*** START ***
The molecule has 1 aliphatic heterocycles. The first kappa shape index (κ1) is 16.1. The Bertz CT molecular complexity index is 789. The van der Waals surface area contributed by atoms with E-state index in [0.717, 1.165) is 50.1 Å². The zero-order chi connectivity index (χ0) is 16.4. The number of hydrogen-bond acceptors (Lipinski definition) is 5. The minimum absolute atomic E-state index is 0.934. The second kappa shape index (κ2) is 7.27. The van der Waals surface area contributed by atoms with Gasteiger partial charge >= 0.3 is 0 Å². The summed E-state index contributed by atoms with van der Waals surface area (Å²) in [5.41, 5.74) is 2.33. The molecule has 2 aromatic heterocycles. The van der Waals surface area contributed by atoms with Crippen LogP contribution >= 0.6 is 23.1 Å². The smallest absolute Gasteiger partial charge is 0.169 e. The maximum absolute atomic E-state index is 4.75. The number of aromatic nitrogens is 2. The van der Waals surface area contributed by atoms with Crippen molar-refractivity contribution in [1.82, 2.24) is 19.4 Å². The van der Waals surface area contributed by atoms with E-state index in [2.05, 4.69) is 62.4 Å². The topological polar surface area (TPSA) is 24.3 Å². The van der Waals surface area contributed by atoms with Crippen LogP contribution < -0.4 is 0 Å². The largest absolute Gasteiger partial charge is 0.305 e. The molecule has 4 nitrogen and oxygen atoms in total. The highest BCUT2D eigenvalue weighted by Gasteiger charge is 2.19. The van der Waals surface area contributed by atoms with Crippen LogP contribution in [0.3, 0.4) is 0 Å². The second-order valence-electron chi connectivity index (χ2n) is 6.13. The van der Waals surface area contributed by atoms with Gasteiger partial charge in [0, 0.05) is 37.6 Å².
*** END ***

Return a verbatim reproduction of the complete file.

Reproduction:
The molecule has 1 aliphatic heterocycles. The first kappa shape index (κ1) is 16.1. The Bertz CT molecular complexity index is 789. The van der Waals surface area contributed by atoms with E-state index in [0.717, 1.165) is 50.1 Å². The zero-order chi connectivity index (χ0) is 16.4. The number of hydrogen-bond acceptors (Lipinski definition) is 5. The minimum absolute atomic E-state index is 0.934. The second kappa shape index (κ2) is 7.27. The van der Waals surface area contributed by atoms with Gasteiger partial charge >= 0.3 is 0 Å². The summed E-state index contributed by atoms with van der Waals surface area (Å²) in [5.41, 5.74) is 2.33. The molecule has 2 aromatic heterocycles. The van der Waals surface area contributed by atoms with Crippen LogP contribution >= 0.6 is 23.1 Å². The smallest absolute Gasteiger partial charge is 0.169 e. The maximum absolute atomic E-state index is 4.75. The number of aromatic nitrogens is 2. The van der Waals surface area contributed by atoms with Crippen molar-refractivity contribution in [1.82, 2.24) is 19.4 Å². The van der Waals surface area contributed by atoms with E-state index in [2.05, 4.69) is 62.4 Å². The topological polar surface area (TPSA) is 24.3 Å². The van der Waals surface area contributed by atoms with Crippen LogP contribution < -0.4 is 0 Å². The largest absolute Gasteiger partial charge is 0.305 e. The molecule has 4 nitrogen and oxygen atoms in total. The highest BCUT2D eigenvalue weighted by Gasteiger charge is 2.19. The van der Waals surface area contributed by atoms with Crippen LogP contribution in [0.3, 0.4) is 0 Å². The second-order valence-electron chi connectivity index (χ2n) is 6.13. The van der Waals surface area contributed by atoms with Gasteiger partial charge in [0, 0.05) is 37.6 Å².